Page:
Sunday, 6 April 2008

Is Love a Mammalian Prerogative or is it universal among all living beings?

Love is an abstract concept yet so concrete that nothing else matters. 

Love has managed to remain beyond all human attempts to describe and define it, not to talk about controlling it.

One can experience love but cannot sufficiently explain it to another who has never experienced it.

Philosophers, poets, artists and singers have tried to describe love for the entire length of recorded history. Humans and divine beings in all mythology and religion deals with different forms and expressions of love, loss of love and consequences of love not socially accepted. 


What is considered taboo or punishable by death in one context is the norm or highest ideal in another, e.g., falling a love with and marrying a partner is considered a fundamental right in Western democracies but in many other societies one gets harsh penalties for such behaviour.


Some scientists approach love through a biological model of sex and tend to view love as a mammalian drive like thirst or hunger. Helen Fisher in her book, Anatomy of Love takes a scientific look and divides the experience of love into three partly overlapping stages:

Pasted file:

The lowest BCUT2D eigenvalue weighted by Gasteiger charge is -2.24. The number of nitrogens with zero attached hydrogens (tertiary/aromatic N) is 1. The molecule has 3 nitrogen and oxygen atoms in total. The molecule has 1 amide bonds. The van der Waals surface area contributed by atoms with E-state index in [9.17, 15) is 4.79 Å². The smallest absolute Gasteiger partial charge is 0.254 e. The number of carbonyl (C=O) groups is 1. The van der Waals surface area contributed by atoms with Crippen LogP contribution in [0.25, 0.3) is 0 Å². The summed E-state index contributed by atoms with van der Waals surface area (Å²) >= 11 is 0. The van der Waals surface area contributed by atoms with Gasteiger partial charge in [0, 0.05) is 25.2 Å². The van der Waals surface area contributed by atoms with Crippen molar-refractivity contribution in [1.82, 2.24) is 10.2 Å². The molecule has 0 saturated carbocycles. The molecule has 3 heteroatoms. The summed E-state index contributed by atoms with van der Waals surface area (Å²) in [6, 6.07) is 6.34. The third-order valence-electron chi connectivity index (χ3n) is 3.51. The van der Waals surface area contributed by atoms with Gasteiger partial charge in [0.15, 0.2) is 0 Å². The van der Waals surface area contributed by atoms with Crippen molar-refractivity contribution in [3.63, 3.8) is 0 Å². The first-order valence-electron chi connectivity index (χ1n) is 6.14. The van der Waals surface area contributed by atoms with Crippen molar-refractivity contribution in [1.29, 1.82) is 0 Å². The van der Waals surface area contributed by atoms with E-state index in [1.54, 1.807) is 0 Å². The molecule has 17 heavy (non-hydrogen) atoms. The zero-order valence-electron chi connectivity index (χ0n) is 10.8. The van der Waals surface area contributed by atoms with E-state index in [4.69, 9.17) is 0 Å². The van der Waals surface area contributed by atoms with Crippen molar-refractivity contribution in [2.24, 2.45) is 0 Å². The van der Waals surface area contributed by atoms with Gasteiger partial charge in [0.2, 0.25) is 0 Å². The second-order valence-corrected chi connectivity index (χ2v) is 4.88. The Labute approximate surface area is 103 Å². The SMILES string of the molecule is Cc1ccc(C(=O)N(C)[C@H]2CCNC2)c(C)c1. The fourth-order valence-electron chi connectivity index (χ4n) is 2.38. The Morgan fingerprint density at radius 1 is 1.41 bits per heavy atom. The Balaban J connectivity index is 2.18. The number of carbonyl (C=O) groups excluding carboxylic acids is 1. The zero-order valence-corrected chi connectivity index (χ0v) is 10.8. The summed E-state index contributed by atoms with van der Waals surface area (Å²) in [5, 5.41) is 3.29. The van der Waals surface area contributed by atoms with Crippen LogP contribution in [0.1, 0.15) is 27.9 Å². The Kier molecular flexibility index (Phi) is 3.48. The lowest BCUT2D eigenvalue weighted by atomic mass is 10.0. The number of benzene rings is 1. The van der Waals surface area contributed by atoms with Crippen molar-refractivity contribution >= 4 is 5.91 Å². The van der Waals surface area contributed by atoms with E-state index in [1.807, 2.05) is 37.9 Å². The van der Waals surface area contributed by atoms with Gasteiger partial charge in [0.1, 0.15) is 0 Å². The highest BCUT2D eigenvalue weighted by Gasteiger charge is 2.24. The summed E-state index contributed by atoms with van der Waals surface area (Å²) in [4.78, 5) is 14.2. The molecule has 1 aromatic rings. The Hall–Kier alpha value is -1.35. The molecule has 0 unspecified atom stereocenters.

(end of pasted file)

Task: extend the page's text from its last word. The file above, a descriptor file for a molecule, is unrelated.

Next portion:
1. Lust
  2. Attraction and 
  3. Attachment. 
What about post-attachment love then? Does love end in attachment and there is no room for non-attachment in love? Hmm! Frightening thought!

Lust exposes humans to others, romantic attraction encourages people to focus their energy on mating, and attachment involves tolerating the spouse long enough to rear a child into infancy. 

If we view the positive connotations of love, we could see loving as: 
  • acting intentionally
  • in sympathetic response to others
  • towards promoting mutual well-being.
Is love only a mammalian prerogative? 

How do we know that reptilians or insects never feel love?


How do we know that the buzzing of a bumblebee is not a serenade or the movement of a tapeworm is not an erotic dance?


Here is another way of looking at love through words of poetry.


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